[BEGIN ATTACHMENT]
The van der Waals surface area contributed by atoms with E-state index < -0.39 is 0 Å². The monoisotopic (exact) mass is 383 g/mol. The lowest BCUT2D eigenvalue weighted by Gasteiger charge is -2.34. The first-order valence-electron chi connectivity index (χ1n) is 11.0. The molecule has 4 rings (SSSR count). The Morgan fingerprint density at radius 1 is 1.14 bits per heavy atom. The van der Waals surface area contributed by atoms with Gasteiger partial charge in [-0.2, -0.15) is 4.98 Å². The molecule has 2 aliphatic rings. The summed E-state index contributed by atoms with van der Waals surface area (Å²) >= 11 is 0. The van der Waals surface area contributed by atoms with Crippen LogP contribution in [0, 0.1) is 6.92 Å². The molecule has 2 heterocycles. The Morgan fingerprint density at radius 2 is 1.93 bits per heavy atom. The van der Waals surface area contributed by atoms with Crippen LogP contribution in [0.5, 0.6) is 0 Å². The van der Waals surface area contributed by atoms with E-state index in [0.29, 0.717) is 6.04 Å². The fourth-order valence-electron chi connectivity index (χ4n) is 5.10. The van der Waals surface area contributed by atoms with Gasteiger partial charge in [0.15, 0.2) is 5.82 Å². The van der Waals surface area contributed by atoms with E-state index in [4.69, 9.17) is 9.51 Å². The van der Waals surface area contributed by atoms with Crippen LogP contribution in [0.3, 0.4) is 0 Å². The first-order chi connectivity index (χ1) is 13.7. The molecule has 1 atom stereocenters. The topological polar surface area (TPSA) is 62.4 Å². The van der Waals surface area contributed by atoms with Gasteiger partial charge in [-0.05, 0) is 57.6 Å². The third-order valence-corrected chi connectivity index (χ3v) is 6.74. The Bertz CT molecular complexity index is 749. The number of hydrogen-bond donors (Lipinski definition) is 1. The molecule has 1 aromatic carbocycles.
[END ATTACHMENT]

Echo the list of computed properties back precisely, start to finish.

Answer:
The van der Waals surface area contributed by atoms with E-state index < -0.39 is 0 Å². The monoisotopic (exact) mass is 383 g/mol. The lowest BCUT2D eigenvalue weighted by Gasteiger charge is -2.34. The first-order valence-electron chi connectivity index (χ1n) is 11.0. The molecule has 4 rings (SSSR count). The Morgan fingerprint density at radius 1 is 1.14 bits per heavy atom. The van der Waals surface area contributed by atoms with Gasteiger partial charge in [-0.2, -0.15) is 4.98 Å². The molecule has 2 aliphatic rings. The summed E-state index contributed by atoms with van der Waals surface area (Å²) >= 11 is 0. The van der Waals surface area contributed by atoms with Crippen LogP contribution in [0, 0.1) is 6.92 Å². The molecule has 2 heterocycles. The Morgan fingerprint density at radius 2 is 1.93 bits per heavy atom. The van der Waals surface area contributed by atoms with Crippen LogP contribution in [0.5, 0.6) is 0 Å². The van der Waals surface area contributed by atoms with E-state index in [0.29, 0.717) is 6.04 Å². The fourth-order valence-electron chi connectivity index (χ4n) is 5.10. The van der Waals surface area contributed by atoms with Gasteiger partial charge in [0.15, 0.2) is 5.82 Å². The van der Waals surface area contributed by atoms with E-state index in [4.69, 9.17) is 9.51 Å². The van der Waals surface area contributed by atoms with Crippen LogP contribution in [0.3, 0.4) is 0 Å². The first-order chi connectivity index (χ1) is 13.7. The molecule has 1 atom stereocenters. The topological polar surface area (TPSA) is 62.4 Å². The van der Waals surface area contributed by atoms with Gasteiger partial charge in [-0.05, 0) is 57.6 Å². The third-order valence-corrected chi connectivity index (χ3v) is 6.74. The Bertz CT molecular complexity index is 749. The number of hydrogen-bond donors (Lipinski definition) is 1. The molecule has 1 aromatic carbocycles.